S1E01. Love and the Lonely One (Listen)July 4, 1980
A medical student earns a secret admirer after stealing a corpse to prank a campus sorority. When the rest of the school leaves on a ski trip, his clandestine caller urges him to finally meet her...
While this premiere episode of Nightfall isn't superb, narratively. The story is middling and predictable, and the characters aren't particularly pleasant. They remind me of the kind of whiny fodder that you'd see chopped up first in a slasher movie. However, the script is performed with such relished depravity that it perfectly sets the tone for the entire series. The foley work in this one alone is on par with some of the gnarliest footage the 80s had to offer. This is a fun one, all things considered, and again, a great start for the series.
Reviewed January 9, 2019.
S1E02. The Monkey's Paw (Listen)July 11, 1980
An English veteran returns from India with a magical monkey's paw, allegedly capable of granting any wish made by its wielder. The veteran's family, fascinated by the possibilities, ignore his warning that each wish comes at a terrible cost...
"The Monkey's Paw" is an indisputable classic of suspense, popularly immortalized as a symbol of the adage "be careful what you wish for." Since the story is so familiar, Nightfall invests in execution instead of innovation, and the result is sublime. The pacing of its familiar beats maximize the dread of waiting for the bad news to break, and the climax of the story is perfectly suited for radio; an unimaginable perversion of fate descends upon the famiy's home and the episode relishes the horror of the inhabitants, and the gasped, guttural half-words of "that thing outside" lurching forward.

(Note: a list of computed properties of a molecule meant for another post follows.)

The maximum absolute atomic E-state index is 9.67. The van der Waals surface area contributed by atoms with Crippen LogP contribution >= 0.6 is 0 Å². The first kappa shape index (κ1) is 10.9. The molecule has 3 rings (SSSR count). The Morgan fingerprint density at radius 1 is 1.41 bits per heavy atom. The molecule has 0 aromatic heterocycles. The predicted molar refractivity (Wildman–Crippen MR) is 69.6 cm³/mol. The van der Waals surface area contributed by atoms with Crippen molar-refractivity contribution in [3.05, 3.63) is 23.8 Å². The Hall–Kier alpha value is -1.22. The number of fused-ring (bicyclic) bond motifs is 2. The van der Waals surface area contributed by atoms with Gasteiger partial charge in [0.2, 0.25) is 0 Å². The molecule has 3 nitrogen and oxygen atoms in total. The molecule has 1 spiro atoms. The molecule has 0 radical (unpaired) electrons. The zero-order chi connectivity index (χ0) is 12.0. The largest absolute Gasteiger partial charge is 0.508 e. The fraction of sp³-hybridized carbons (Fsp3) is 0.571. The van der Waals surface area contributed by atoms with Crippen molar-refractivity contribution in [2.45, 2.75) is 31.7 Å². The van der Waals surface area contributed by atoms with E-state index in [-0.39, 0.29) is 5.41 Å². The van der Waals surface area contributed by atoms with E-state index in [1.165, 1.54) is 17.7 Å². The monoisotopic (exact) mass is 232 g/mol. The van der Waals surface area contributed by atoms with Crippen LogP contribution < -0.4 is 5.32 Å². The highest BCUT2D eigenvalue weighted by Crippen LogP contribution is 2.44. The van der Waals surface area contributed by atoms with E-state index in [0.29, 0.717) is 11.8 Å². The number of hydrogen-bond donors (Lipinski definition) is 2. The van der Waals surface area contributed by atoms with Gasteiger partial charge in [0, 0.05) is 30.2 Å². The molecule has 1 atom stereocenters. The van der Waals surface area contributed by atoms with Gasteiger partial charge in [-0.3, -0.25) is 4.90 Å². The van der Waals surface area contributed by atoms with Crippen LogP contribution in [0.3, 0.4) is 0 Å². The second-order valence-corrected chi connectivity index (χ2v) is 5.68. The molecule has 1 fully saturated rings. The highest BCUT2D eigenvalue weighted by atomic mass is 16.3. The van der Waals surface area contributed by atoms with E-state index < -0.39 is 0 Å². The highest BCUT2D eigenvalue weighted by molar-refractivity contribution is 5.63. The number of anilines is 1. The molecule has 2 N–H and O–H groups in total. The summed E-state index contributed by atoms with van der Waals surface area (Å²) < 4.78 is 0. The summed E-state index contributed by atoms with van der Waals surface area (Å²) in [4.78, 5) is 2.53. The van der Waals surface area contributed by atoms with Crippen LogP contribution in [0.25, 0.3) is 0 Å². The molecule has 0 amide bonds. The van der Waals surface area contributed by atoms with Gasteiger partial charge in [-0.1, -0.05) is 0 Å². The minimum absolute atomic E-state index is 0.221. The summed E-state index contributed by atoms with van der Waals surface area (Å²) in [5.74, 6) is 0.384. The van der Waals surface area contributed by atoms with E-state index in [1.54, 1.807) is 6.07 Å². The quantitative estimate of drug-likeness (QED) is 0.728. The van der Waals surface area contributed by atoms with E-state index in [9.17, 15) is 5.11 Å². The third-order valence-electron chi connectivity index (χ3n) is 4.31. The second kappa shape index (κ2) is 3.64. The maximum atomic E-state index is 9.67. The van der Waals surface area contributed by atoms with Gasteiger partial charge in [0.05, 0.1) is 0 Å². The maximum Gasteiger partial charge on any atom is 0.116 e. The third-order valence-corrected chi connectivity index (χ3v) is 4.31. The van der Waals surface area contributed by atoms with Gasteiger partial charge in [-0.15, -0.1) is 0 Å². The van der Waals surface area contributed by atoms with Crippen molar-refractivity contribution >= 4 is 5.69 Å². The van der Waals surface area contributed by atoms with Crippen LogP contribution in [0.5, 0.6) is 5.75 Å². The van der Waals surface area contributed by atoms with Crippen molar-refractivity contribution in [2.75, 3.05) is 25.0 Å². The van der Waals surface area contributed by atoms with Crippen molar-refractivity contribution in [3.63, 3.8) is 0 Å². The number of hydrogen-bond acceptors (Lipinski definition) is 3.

Reviewed January 10, 2019.
S1E03. Welcome to Homerville (Listen)July 18, 1980
A novice trucker drives all through the night to haul newsprint to the town of Homerville. His fellow truckers warn him of the "bad road" up to Homerville and all the accidents that have happened on his route, but he's determined to make it, no matter what...
This was the first episode of the program that made me wish that I was really listening to Nightfall on a radio—specifically, a car radio. Except for an expository scene at a truck stop diner, almost all of the dialogue in this episode takes place between truckers on their CB radios. That truck stop diner scene is wonderful, too, and really makes me wish I was at some crowded greasy spoon in the middle of the night, in the middle of nowhere. "Welcome to Homerville" has a fantastic premise that simply sings as an audio drama and the sheer atmosphere of this one makes it a strong and early favorite. Also, as one YouTube comment revealed to me (they can be insightful, sometimes, apparently!), this story actually cribs a lot from The Odyssey: "Homer"-ville, get it?
Reviewed January 11, 2019.
S1E04. Hands Off (Listen)July 25, 1980
A scientist and his assistant are developing a "negative bait" that, when used, provokes intense hostility from nearby animals. When they accidentally spill the bait in a lab accident, it starts to seem like the whole world is out to get them...